Spain’s international position benefitted from the havoc created by phylloxera in France in the mid-19th century, although until 1980 “most of the focus was on output of ordinary wines for the domestic market” (p. 208). Exports went to wine- bankrupt France (81%) and to Latin America, while 80% of sherry was sold in Britain. The numbers are really impressive: Spanish wine production increased by 500% between 1871 and 1895, and dropped to its 1871 level in 1906–1910 in the aftermath of the phylloxera outbreak that subsequently plagued Spain. The Pyrenees were obviously not high enough to prevent exporting Spanish wine and importing the French bug. New production technologies were introduced 30 years later than in France, during the early 1980s, and then Spain’s accession to the EU allowed her to quadruple her bulk-wine exports between 1992 and 2014. Even though quality increased, prices remained low in Spain in comparison with other European countries.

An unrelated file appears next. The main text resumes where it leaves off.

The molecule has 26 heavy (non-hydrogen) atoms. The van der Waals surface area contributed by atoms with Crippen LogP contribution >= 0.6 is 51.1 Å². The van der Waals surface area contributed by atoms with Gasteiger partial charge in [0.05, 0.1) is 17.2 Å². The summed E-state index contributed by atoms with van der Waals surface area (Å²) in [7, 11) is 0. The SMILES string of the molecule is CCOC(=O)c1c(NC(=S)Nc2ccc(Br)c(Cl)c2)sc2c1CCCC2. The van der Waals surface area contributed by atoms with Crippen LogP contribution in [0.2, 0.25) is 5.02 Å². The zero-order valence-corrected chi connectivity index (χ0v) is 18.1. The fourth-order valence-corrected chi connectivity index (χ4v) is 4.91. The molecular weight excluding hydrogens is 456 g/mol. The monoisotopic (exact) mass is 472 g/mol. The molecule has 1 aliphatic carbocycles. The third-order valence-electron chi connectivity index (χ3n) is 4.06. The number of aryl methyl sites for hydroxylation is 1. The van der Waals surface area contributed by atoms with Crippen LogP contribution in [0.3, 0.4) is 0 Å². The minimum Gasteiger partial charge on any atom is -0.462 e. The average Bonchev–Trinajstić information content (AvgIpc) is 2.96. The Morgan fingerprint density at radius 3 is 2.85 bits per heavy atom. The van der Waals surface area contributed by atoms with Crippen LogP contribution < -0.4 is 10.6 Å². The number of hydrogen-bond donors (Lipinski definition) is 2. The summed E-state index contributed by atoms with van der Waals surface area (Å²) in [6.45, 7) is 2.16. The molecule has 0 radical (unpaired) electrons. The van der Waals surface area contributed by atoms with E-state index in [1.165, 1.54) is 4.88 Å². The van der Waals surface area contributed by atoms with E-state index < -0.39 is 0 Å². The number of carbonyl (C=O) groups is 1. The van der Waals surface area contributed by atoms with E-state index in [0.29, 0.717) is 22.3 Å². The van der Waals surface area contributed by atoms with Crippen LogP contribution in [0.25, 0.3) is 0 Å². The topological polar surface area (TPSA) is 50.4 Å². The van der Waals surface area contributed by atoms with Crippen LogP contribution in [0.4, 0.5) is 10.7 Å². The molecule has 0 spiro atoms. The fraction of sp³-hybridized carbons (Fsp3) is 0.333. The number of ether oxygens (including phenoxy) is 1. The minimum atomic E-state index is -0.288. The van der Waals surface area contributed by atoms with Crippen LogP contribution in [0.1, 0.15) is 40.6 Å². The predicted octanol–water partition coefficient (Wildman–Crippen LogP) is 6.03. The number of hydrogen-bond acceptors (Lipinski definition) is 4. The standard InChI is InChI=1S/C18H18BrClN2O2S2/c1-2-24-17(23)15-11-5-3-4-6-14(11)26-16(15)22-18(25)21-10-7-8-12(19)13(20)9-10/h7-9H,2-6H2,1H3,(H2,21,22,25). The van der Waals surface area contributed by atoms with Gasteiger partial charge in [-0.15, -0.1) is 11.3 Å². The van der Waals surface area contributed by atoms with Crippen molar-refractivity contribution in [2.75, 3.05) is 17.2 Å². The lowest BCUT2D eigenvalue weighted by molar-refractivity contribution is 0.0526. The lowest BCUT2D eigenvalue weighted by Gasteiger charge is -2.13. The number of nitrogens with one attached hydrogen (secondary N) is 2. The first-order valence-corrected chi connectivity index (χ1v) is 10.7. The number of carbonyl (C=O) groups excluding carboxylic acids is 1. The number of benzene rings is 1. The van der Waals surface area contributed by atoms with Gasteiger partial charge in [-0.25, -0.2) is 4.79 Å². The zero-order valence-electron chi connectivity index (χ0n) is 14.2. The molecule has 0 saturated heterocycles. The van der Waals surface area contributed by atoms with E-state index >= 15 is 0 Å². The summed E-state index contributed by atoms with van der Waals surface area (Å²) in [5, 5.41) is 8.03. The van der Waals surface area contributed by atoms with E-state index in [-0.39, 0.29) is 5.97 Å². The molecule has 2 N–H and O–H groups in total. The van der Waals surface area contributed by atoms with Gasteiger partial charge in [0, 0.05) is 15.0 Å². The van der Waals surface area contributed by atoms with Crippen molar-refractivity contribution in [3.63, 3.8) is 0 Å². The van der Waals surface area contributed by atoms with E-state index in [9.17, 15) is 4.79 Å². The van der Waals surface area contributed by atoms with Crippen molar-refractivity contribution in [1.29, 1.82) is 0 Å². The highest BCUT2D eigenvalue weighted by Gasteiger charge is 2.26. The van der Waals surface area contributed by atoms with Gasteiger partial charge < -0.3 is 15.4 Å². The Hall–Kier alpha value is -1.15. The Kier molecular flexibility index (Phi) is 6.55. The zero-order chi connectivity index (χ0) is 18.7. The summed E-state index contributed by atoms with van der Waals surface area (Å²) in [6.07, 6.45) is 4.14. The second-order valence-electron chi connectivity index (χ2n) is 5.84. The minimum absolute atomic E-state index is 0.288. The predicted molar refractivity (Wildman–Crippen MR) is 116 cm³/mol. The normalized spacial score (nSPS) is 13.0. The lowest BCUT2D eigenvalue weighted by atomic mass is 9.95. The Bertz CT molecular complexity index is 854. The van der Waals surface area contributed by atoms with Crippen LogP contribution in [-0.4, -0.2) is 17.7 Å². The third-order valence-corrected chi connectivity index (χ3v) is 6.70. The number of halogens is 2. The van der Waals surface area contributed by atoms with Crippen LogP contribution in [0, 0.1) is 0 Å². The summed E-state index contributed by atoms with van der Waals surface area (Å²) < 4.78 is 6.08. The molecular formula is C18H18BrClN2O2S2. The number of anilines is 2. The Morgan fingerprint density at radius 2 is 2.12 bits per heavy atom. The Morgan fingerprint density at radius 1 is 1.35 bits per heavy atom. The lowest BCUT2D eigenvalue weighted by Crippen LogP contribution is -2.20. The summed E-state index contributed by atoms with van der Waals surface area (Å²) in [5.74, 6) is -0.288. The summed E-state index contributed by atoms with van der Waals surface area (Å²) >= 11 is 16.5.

I knew that some wine was produced in Canada, Upstate New York, and even in New Jersey zip code 08360, but I was very eager to learn something about the United Kingdom. The British Isles indeed produced a few grapes in medieval times and in the very early 1500s, and tried again during the late 1900s. I was nevertheless relieved to read that both Ireland and the United Kingdom “have always been dependent on imports of wine” (p. 239). During a couple of seconds, I thought indeed that maybe Ricardo had peddled fake news with his theory of comparative advantages of England producing cloth and Portugal producing wine. No, Ricardo was right, and I was happy to learn that its wine consumption dramatically increased from two to 20 liters per head between 1835 and 2015.9 Still, I am not sure whether Portugal buys lots of Burberry’s pure wool coats. The fact is that the author of the chapter did not have to spend much time on production and export statistics. He instead delved more into history and nice anecdotes, including the following one: “The forty-year period of almost continuous war from 1775 until 1815 witnessed a dramatic increase, if not even a historical apex, in British elite and middling male drunkenness… Even if statistical evidence of heavy drinking is ambiguous, anecdotal evidence is overwhelming. Stupefaction from alcohol was positively fashionable. ‘Drunk as a Lord’ [became] a socially charged phrase… and the hard-drinking aris- tocracy and gentry surpassed even their own formidable standards” (pp. 253–254).